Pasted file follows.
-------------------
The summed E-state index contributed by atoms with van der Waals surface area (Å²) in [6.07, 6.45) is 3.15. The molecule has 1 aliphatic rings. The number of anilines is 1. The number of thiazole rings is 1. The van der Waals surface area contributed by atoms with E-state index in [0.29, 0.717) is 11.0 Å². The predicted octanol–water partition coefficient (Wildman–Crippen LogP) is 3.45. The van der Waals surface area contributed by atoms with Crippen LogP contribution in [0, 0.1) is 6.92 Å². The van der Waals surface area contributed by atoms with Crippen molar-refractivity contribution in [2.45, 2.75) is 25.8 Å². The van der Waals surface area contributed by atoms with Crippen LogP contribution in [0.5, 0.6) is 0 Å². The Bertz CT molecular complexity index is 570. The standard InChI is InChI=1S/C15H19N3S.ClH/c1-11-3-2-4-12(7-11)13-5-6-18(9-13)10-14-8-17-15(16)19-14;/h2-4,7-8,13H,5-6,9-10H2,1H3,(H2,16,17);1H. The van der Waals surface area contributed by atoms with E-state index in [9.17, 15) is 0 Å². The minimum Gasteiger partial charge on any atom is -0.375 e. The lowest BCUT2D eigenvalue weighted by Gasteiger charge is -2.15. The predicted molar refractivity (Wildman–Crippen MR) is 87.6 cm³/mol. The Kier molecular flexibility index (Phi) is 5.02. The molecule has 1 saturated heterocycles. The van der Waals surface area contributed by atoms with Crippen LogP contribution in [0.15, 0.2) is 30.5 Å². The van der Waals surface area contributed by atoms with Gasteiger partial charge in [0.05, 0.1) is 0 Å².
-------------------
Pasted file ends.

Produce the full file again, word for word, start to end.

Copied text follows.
The summed E-state index contributed by atoms with van der Waals surface area (Å²) in [6.07, 6.45) is 3.15. The molecule has 1 aliphatic rings. The number of anilines is 1. The number of thiazole rings is 1. The van der Waals surface area contributed by atoms with E-state index in [0.29, 0.717) is 11.0 Å². The predicted octanol–water partition coefficient (Wildman–Crippen LogP) is 3.45. The van der Waals surface area contributed by atoms with Crippen LogP contribution in [0, 0.1) is 6.92 Å². The van der Waals surface area contributed by atoms with Crippen molar-refractivity contribution in [2.45, 2.75) is 25.8 Å². The van der Waals surface area contributed by atoms with Crippen LogP contribution in [0.5, 0.6) is 0 Å². The Bertz CT molecular complexity index is 570. The standard InChI is InChI=1S/C15H19N3S.ClH/c1-11-3-2-4-12(7-11)13-5-6-18(9-13)10-14-8-17-15(16)19-14;/h2-4,7-8,13H,5-6,9-10H2,1H3,(H2,16,17);1H. The van der Waals surface area contributed by atoms with E-state index in [9.17, 15) is 0 Å². The minimum Gasteiger partial charge on any atom is -0.375 e. The lowest BCUT2D eigenvalue weighted by Gasteiger charge is -2.15. The predicted molar refractivity (Wildman–Crippen MR) is 87.6 cm³/mol. The Kier molecular flexibility index (Phi) is 5.02. The molecule has 1 saturated heterocycles. The van der Waals surface area contributed by atoms with Crippen LogP contribution in [0.15, 0.2) is 30.5 Å². The van der Waals surface area contributed by atoms with Gasteiger partial charge in [0.05, 0.1) is 0 Å².